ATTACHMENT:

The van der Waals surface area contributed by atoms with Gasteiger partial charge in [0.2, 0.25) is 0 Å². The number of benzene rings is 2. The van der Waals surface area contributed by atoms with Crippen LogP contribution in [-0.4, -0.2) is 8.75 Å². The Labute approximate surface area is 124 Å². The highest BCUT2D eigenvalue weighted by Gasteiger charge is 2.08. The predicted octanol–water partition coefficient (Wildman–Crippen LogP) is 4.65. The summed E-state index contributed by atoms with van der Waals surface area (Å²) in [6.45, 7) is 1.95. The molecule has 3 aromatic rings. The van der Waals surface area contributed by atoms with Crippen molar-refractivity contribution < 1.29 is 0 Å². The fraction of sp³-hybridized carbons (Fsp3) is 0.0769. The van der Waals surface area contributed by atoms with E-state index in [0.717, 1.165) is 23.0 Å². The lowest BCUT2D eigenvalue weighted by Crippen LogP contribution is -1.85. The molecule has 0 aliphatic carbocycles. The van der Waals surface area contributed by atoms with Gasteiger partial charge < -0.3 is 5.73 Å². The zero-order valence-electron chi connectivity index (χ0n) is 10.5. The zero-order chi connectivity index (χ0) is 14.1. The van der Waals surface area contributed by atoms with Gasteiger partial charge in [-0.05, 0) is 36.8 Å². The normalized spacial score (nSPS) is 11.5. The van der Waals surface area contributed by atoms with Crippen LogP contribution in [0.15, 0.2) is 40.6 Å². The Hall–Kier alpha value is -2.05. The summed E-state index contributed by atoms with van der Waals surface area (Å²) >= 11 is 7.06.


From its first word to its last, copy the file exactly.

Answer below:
The van der Waals surface area contributed by atoms with Gasteiger partial charge in [0.2, 0.25) is 0 Å². The number of benzene rings is 2. The van der Waals surface area contributed by atoms with Crippen LogP contribution in [-0.4, -0.2) is 8.75 Å². The Labute approximate surface area is 124 Å². The highest BCUT2D eigenvalue weighted by Gasteiger charge is 2.08. The predicted octanol–water partition coefficient (Wildman–Crippen LogP) is 4.65. The summed E-state index contributed by atoms with van der Waals surface area (Å²) in [6.45, 7) is 1.95. The molecule has 3 aromatic rings. The van der Waals surface area contributed by atoms with Crippen molar-refractivity contribution < 1.29 is 0 Å². The fraction of sp³-hybridized carbons (Fsp3) is 0.0769. The van der Waals surface area contributed by atoms with E-state index in [0.717, 1.165) is 23.0 Å². The lowest BCUT2D eigenvalue weighted by Crippen LogP contribution is -1.85. The molecule has 0 aliphatic carbocycles. The van der Waals surface area contributed by atoms with Gasteiger partial charge < -0.3 is 5.73 Å². The zero-order valence-electron chi connectivity index (χ0n) is 10.5. The zero-order chi connectivity index (χ0) is 14.1. The van der Waals surface area contributed by atoms with Gasteiger partial charge in [-0.05, 0) is 36.8 Å². The normalized spacial score (nSPS) is 11.5. The van der Waals surface area contributed by atoms with Crippen LogP contribution in [0.15, 0.2) is 40.6 Å². The Hall–Kier alpha value is -2.05. The summed E-state index contributed by atoms with van der Waals surface area (Å²) >= 11 is 7.06.